Coastal Sciences, Gulf Coast Research Laboratory
Identifying and protecting shark nurseries is a common management strategy used to help rebuild overfished stocks, yet we know little about connectivity between juvenile and adult populations. By analysing trace metals incorporated into vertebral cartilage, it may be possible to infer natal origin based on nursery-specific chemical signatures. To assess the efficacy of this approach, we collected juvenile blacktip sharks (Carcharhinus limbatus; n = 93) from four regions in the Gulf of Mexico in 2012 and 2013 and analysed their vertebral centra with laser ablation-inductively coupled plasma-mass spectrometry. We observed significant regional differences in six element : Ca ratios in both 2012 and 2013. Multi-element chemical signatures were significantly different among regions and between year-classes. Year-class-specific linear discriminant function analysis yielded regional classification accuracies of 81% for 2012 and 85% for 2013, although samples were not obtained from all four regions in 2012. Combining year-classes resulted in an overall classification accuracy of 84%, thus demonstrating the usefulness of this approach. These results are encouraging yet highlight a need for more research to better evaluate the efficacy of vertebral chemistry to study elasmobranch population connectivity.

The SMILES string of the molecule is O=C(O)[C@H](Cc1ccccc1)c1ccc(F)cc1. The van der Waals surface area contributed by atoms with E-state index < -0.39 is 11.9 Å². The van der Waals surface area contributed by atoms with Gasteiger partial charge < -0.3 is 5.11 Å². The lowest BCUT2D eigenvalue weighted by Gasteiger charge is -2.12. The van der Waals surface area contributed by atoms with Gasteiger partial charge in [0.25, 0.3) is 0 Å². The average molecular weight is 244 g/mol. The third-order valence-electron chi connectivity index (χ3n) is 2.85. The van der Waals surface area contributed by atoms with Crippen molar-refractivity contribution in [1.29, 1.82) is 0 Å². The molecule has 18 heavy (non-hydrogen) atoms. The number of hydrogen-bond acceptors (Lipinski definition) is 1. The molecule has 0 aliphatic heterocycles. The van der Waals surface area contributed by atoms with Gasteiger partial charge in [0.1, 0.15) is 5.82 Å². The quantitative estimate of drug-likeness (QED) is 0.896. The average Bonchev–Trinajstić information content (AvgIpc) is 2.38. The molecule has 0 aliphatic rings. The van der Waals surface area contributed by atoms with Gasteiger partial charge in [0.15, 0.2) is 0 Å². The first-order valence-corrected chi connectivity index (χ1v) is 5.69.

Marine and Freshwater Research
Lewis, J. P.,
Patterson, W. F.,
Carlson, J. K.,
(2016). Do Vertebral Chemical Signatures Distinguish Juvenile Blacktip Shark (Carcharhinus limbatus) Nursery Regions in the Northern Gulf of Mexico?. Marine and Freshwater Research, 67(7), 1014-1022.
Available at: https://aquila.usm.edu/fac_pubs/17592